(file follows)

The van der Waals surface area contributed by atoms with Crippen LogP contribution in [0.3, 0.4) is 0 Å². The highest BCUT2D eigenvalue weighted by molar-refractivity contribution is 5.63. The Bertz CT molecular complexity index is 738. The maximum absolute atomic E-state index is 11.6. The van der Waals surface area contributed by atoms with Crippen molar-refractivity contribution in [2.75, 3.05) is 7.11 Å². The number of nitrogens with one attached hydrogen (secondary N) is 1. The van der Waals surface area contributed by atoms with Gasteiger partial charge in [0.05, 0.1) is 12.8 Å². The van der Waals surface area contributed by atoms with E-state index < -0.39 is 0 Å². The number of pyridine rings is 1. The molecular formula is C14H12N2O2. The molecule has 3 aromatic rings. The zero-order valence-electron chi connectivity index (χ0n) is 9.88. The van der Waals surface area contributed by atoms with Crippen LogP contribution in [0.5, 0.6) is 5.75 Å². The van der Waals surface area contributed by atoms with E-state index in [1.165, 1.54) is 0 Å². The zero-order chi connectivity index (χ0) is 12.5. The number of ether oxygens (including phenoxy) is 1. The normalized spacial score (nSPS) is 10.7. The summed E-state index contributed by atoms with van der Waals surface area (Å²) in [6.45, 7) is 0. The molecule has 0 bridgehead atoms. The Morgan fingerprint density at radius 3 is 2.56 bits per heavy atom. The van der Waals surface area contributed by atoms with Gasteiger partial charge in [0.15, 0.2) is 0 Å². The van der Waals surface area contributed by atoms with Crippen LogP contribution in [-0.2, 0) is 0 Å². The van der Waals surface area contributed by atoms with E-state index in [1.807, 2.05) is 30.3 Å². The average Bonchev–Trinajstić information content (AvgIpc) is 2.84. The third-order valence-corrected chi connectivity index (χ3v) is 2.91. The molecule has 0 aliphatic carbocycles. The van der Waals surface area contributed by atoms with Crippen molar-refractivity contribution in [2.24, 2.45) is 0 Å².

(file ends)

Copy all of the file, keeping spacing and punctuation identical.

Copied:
The van der Waals surface area contributed by atoms with Crippen LogP contribution in [0.3, 0.4) is 0 Å². The highest BCUT2D eigenvalue weighted by molar-refractivity contribution is 5.63. The Bertz CT molecular complexity index is 738. The maximum absolute atomic E-state index is 11.6. The van der Waals surface area contributed by atoms with Crippen molar-refractivity contribution in [2.75, 3.05) is 7.11 Å². The number of nitrogens with one attached hydrogen (secondary N) is 1. The van der Waals surface area contributed by atoms with Gasteiger partial charge in [0.05, 0.1) is 12.8 Å². The van der Waals surface area contributed by atoms with E-state index < -0.39 is 0 Å². The number of pyridine rings is 1. The molecular formula is C14H12N2O2. The molecule has 3 aromatic rings. The zero-order valence-electron chi connectivity index (χ0n) is 9.88. The van der Waals surface area contributed by atoms with Crippen LogP contribution in [0.5, 0.6) is 5.75 Å². The van der Waals surface area contributed by atoms with E-state index in [1.165, 1.54) is 0 Å². The zero-order chi connectivity index (χ0) is 12.5. The number of ether oxygens (including phenoxy) is 1. The normalized spacial score (nSPS) is 10.7. The summed E-state index contributed by atoms with van der Waals surface area (Å²) in [6.45, 7) is 0. The molecule has 0 bridgehead atoms. The Morgan fingerprint density at radius 3 is 2.56 bits per heavy atom. The van der Waals surface area contributed by atoms with Gasteiger partial charge in [0.15, 0.2) is 0 Å². The van der Waals surface area contributed by atoms with Crippen LogP contribution in [-0.2, 0) is 0 Å². The van der Waals surface area contributed by atoms with E-state index in [1.807, 2.05) is 30.3 Å². The average Bonchev–Trinajstić information content (AvgIpc) is 2.84. The third-order valence-corrected chi connectivity index (χ3v) is 2.91. The molecule has 0 aliphatic carbocycles. The van der Waals surface area contributed by atoms with Crippen molar-refractivity contribution in [2.24, 2.45) is 0 Å².